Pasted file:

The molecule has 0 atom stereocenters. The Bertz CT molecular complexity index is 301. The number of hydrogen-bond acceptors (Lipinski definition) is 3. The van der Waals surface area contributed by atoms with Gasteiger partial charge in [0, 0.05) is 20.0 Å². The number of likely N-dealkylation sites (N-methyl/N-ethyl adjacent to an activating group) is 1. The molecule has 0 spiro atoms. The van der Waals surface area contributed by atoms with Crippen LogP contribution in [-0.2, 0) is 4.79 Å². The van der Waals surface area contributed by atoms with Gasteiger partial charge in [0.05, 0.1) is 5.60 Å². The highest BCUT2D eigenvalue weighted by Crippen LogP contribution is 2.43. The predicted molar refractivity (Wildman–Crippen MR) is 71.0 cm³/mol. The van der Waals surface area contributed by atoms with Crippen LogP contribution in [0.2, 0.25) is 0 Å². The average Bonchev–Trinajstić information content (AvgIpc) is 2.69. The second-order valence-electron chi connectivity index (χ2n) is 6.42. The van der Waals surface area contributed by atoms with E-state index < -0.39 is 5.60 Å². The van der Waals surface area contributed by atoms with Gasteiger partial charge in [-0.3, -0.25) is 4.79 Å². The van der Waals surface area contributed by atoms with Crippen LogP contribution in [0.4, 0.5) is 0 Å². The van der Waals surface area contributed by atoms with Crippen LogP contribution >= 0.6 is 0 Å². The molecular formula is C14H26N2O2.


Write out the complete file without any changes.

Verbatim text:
The molecule has 0 atom stereocenters. The Bertz CT molecular complexity index is 301. The number of hydrogen-bond acceptors (Lipinski definition) is 3. The van der Waals surface area contributed by atoms with Gasteiger partial charge in [0, 0.05) is 20.0 Å². The number of likely N-dealkylation sites (N-methyl/N-ethyl adjacent to an activating group) is 1. The molecule has 0 spiro atoms. The van der Waals surface area contributed by atoms with Crippen LogP contribution in [-0.2, 0) is 4.79 Å². The van der Waals surface area contributed by atoms with Gasteiger partial charge in [0.05, 0.1) is 5.60 Å². The highest BCUT2D eigenvalue weighted by Crippen LogP contribution is 2.43. The predicted molar refractivity (Wildman–Crippen MR) is 71.0 cm³/mol. The van der Waals surface area contributed by atoms with Crippen LogP contribution in [0.2, 0.25) is 0 Å². The average Bonchev–Trinajstić information content (AvgIpc) is 2.69. The second-order valence-electron chi connectivity index (χ2n) is 6.42. The van der Waals surface area contributed by atoms with E-state index < -0.39 is 5.60 Å². The van der Waals surface area contributed by atoms with Gasteiger partial charge in [-0.3, -0.25) is 4.79 Å². The van der Waals surface area contributed by atoms with Crippen LogP contribution in [0.4, 0.5) is 0 Å². The van der Waals surface area contributed by atoms with Crippen LogP contribution >= 0.6 is 0 Å². The molecular formula is C14H26N2O2.